The insurgency in the Darfur region of western Sudan began virtually unnoticed in February 2003; it has over the past year precipitated the first great episode of genocidal destruction in the twenty-first century. The victims are the African tribal groups of Darfur, primarily the Fur, the Massaleit, and the Zaghawa. These people have long been politically and economically marginalized, and in recent years the National Islamic Front regime in Khartoum has refused to control increasingly violent Arab militias raiding African villages in Darfur. Competition between Arab and African tribal groups over the scarce primary resources in Darfur-arable land and water-has been exacerbated in recent decades by advancing desertification throughout the Sahel region. But it was Khartoum’s failure to respond to the desperate economic needs of the region, the decayed judiciary, the lack of political representation, and in particular the growing impunity on the part of Arab raiders that finally precipitated armed conflict.
Not directly related to the twenty-one-year conflict in southern Sudan, Darfur’s insurgency found early and remarkable success against Khartoum’s regular military forces. But this success had ominous consequences, for the regime switched from a military strategy of direct confrontation to a policy of systematically destroying the African tribal groups perceived as the civilian base of support for the insurgents. The primary instrument in this new policy was the Janjaweed, a loosely organized Arab militia force of perhaps twenty thousand men, primarily on horse and camel.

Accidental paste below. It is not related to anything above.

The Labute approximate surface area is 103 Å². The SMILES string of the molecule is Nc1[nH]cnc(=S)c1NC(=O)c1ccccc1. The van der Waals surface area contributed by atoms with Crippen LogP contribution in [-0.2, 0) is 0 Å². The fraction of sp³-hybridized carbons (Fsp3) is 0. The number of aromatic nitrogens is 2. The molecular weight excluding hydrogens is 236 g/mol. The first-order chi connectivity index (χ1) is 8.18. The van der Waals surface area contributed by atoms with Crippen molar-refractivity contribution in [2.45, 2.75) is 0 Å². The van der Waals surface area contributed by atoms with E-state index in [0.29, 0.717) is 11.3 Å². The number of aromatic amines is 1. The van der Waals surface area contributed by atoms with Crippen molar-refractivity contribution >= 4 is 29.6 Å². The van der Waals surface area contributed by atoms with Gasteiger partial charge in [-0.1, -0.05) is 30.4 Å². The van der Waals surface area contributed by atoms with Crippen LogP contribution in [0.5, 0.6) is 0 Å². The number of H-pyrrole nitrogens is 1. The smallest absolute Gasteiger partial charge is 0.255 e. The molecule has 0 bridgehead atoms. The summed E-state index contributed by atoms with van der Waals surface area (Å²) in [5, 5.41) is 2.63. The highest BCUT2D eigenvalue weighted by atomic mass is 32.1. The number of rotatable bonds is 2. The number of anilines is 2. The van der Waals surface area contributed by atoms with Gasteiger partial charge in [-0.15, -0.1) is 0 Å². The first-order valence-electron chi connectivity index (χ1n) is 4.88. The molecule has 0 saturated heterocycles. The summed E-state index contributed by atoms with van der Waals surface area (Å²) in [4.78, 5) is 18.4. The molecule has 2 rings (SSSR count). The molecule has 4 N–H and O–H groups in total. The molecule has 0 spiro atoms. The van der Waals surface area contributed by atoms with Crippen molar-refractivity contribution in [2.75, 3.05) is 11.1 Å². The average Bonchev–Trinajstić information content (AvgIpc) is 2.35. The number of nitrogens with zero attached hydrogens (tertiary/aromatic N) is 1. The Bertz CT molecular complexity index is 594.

This force was dramatically different in character, military strength, and purpose from previous militia raiders. Khartoum ensured that the Janjaweed were heavily armed and well supplied; their attacks were coordinated with the regime’s regular ground and air forces. Indeed, in July 2004, Human Rights Watch obtained confidential Sudanese government documents that directly implicated high-ranking government officials in a policy of support for the Janjaweed. “It’s absurd to distinguish between the Sudanese government forces and the militias-they are one,” said Peter Takirambudde, executive director of Human Rights Watch’s Africa Division. “These documents show that militia activity has not just been condoned, it’s been specifically supported by Sudan government officials.”
The nature of the civilian destruction that began in late spring of 2003 is defined all too well by a key clause from the 1948 UN Convention on the Prevention and Punishment of the Crime of Genocide, which stipulates inter alia that acts “deliberately inflicting on the group conditions of life calculated to bring about its physical destruction in whole or in part” constitute genocide. As the Janjaweed began systematically destroying hundreds of villages throughout the three states of Darfur province, it became ...
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